Pursuant to Belgian law, Belgian consumer credit receivables may only be purchased by the following regulated entities: (1) registered consumer credit lenders; (2) the National Bank of Belgium; (3) the Belgian Deposit and Financial Instrument Protection Fund; (4) credit insurers; (5) registered debt collectors; and (6) certain undertakings for collective investments.

Where the assignment of such consumer credit receivables is carried out with a non-eligible purchaser, the consequences are severe: the purchaser forfeits its right of claim in respect of the assigned receivables against the debtor, whereas the latter is given the right to pay back its outstanding debt to the seller for an amount capped at the borrowed amount.

In light of the above, the following question was raised with the regulator (Belgian Economic Affairs Ministry): can a foreign securitization vehicle be regarded as an eligible purchaser of Belgian consumer credit receivables under Belgian consumer credit law?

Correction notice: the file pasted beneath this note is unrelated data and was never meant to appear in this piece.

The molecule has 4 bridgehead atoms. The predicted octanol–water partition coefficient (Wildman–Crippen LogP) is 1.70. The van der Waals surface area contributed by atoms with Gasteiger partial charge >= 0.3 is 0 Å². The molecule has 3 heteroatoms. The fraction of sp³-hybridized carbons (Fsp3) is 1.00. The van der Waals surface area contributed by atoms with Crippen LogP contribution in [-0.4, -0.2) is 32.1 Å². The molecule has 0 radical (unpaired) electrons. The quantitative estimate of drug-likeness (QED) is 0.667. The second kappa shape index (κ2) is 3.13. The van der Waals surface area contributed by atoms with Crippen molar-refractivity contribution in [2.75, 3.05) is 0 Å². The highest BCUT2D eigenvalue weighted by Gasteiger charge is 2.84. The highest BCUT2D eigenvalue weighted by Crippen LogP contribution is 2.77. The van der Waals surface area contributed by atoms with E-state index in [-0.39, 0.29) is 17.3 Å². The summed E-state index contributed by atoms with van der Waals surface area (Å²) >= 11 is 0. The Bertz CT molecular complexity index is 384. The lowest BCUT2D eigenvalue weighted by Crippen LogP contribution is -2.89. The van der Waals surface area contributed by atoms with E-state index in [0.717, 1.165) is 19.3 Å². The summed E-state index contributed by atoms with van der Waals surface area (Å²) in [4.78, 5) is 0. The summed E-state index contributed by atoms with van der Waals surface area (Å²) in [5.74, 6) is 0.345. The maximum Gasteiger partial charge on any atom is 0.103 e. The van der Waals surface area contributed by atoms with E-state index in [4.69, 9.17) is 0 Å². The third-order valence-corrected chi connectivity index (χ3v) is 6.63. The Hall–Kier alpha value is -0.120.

The regulator recently replied in the negative. The actual wording of the Belgian law on consumer credit only includes so-called Belgian “institutional securitization vehicles” as regulated under related Belgian law of 3 August 2012 and duly registered with the Belgian Finance Ministry.

As a result, this precludes the recognition of eligibility of any foreign securitization vehicles with similar status or under similar prudential supervision in their home country. Such vehicles are therefore excluded from the entire securitization market of Belgian consumer credit receivables. 

Even though there is no actual securitization market organized at EU level (yet), placing barriers on the secondary market for Belgian consumer credit receivables does not seem well thought out. This restrictive stance obviously draws our attention to the fundamental EU free movement of capital.